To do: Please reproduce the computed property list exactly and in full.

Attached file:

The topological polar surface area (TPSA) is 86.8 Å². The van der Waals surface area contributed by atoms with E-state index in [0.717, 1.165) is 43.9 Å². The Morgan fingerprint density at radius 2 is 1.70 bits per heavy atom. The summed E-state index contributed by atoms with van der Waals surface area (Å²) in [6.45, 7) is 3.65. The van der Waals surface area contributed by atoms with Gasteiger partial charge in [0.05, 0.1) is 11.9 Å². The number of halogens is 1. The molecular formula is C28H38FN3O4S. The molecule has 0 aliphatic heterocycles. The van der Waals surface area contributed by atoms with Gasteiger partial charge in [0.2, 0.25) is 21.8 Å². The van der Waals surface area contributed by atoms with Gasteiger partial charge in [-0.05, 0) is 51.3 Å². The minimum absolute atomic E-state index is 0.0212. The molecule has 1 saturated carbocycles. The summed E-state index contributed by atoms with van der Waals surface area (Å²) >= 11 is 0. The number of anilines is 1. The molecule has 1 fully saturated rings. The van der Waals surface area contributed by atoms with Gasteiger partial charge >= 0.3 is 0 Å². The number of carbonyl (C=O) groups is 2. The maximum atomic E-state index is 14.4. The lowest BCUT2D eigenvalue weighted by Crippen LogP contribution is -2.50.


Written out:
The topological polar surface area (TPSA) is 86.8 Å². The van der Waals surface area contributed by atoms with E-state index in [0.717, 1.165) is 43.9 Å². The Morgan fingerprint density at radius 2 is 1.70 bits per heavy atom. The summed E-state index contributed by atoms with van der Waals surface area (Å²) in [6.45, 7) is 3.65. The van der Waals surface area contributed by atoms with Gasteiger partial charge in [0.05, 0.1) is 11.9 Å². The number of halogens is 1. The molecular formula is C28H38FN3O4S. The molecule has 0 aliphatic heterocycles. The van der Waals surface area contributed by atoms with Gasteiger partial charge in [0.2, 0.25) is 21.8 Å². The van der Waals surface area contributed by atoms with Gasteiger partial charge in [-0.05, 0) is 51.3 Å². The minimum absolute atomic E-state index is 0.0212. The molecule has 1 saturated carbocycles. The summed E-state index contributed by atoms with van der Waals surface area (Å²) >= 11 is 0. The number of anilines is 1. The molecule has 1 fully saturated rings. The van der Waals surface area contributed by atoms with Gasteiger partial charge >= 0.3 is 0 Å². The number of carbonyl (C=O) groups is 2. The maximum atomic E-state index is 14.4. The lowest BCUT2D eigenvalue weighted by Crippen LogP contribution is -2.50.